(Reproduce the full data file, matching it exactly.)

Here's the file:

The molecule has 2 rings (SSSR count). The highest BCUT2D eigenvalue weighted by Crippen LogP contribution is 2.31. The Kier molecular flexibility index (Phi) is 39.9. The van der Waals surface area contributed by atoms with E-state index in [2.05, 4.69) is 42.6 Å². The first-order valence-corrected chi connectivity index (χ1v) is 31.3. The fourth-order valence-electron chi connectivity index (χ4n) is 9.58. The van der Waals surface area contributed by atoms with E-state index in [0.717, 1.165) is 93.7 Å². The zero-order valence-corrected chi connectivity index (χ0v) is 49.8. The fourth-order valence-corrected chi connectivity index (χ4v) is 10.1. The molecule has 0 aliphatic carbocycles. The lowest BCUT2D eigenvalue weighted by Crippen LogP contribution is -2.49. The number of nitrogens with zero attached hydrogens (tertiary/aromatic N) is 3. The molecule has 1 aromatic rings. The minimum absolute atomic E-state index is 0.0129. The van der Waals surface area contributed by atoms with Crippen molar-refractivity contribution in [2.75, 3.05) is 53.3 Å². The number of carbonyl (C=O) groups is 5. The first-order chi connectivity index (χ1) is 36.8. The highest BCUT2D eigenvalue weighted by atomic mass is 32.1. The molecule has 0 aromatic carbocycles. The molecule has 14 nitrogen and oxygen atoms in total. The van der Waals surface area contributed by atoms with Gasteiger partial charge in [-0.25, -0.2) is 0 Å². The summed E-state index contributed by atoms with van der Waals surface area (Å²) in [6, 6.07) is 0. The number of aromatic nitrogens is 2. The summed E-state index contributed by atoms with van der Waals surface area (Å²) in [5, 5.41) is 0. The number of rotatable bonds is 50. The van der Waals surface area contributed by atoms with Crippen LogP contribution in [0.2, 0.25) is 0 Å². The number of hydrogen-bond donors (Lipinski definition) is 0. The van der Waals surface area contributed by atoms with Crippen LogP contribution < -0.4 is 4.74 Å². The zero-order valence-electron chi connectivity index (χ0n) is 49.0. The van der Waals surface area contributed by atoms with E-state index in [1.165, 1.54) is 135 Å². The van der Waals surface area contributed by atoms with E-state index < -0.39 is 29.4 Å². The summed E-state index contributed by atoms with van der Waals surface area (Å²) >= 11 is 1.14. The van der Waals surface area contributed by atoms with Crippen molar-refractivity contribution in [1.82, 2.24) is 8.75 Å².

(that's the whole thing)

The molecule has 2 rings (SSSR count). The highest BCUT2D eigenvalue weighted by Crippen LogP contribution is 2.31. The Kier molecular flexibility index (Phi) is 39.9. The van der Waals surface area contributed by atoms with E-state index in [2.05, 4.69) is 42.6 Å². The first-order valence-corrected chi connectivity index (χ1v) is 31.3. The fourth-order valence-electron chi connectivity index (χ4n) is 9.58. The van der Waals surface area contributed by atoms with E-state index in [0.717, 1.165) is 93.7 Å². The zero-order valence-corrected chi connectivity index (χ0v) is 49.8. The fourth-order valence-corrected chi connectivity index (χ4v) is 10.1. The molecule has 0 aliphatic carbocycles. The lowest BCUT2D eigenvalue weighted by Crippen LogP contribution is -2.49. The number of nitrogens with zero attached hydrogens (tertiary/aromatic N) is 3. The molecule has 1 aromatic rings. The minimum absolute atomic E-state index is 0.0129. The van der Waals surface area contributed by atoms with Crippen molar-refractivity contribution in [2.75, 3.05) is 53.3 Å². The number of carbonyl (C=O) groups is 5. The first-order chi connectivity index (χ1) is 36.8. The highest BCUT2D eigenvalue weighted by atomic mass is 32.1. The molecule has 0 aromatic carbocycles. The molecule has 14 nitrogen and oxygen atoms in total. The van der Waals surface area contributed by atoms with Gasteiger partial charge in [-0.25, -0.2) is 0 Å². The summed E-state index contributed by atoms with van der Waals surface area (Å²) in [6, 6.07) is 0. The number of aromatic nitrogens is 2. The summed E-state index contributed by atoms with van der Waals surface area (Å²) in [5, 5.41) is 0. The number of rotatable bonds is 50. The van der Waals surface area contributed by atoms with Crippen LogP contribution in [0.2, 0.25) is 0 Å². The number of hydrogen-bond donors (Lipinski definition) is 0. The van der Waals surface area contributed by atoms with Crippen LogP contribution < -0.4 is 4.74 Å². The zero-order valence-electron chi connectivity index (χ0n) is 49.0. The van der Waals surface area contributed by atoms with E-state index in [1.165, 1.54) is 135 Å². The van der Waals surface area contributed by atoms with E-state index < -0.39 is 29.4 Å². The summed E-state index contributed by atoms with van der Waals surface area (Å²) >= 11 is 1.14. The van der Waals surface area contributed by atoms with Crippen molar-refractivity contribution in [1.82, 2.24) is 8.75 Å².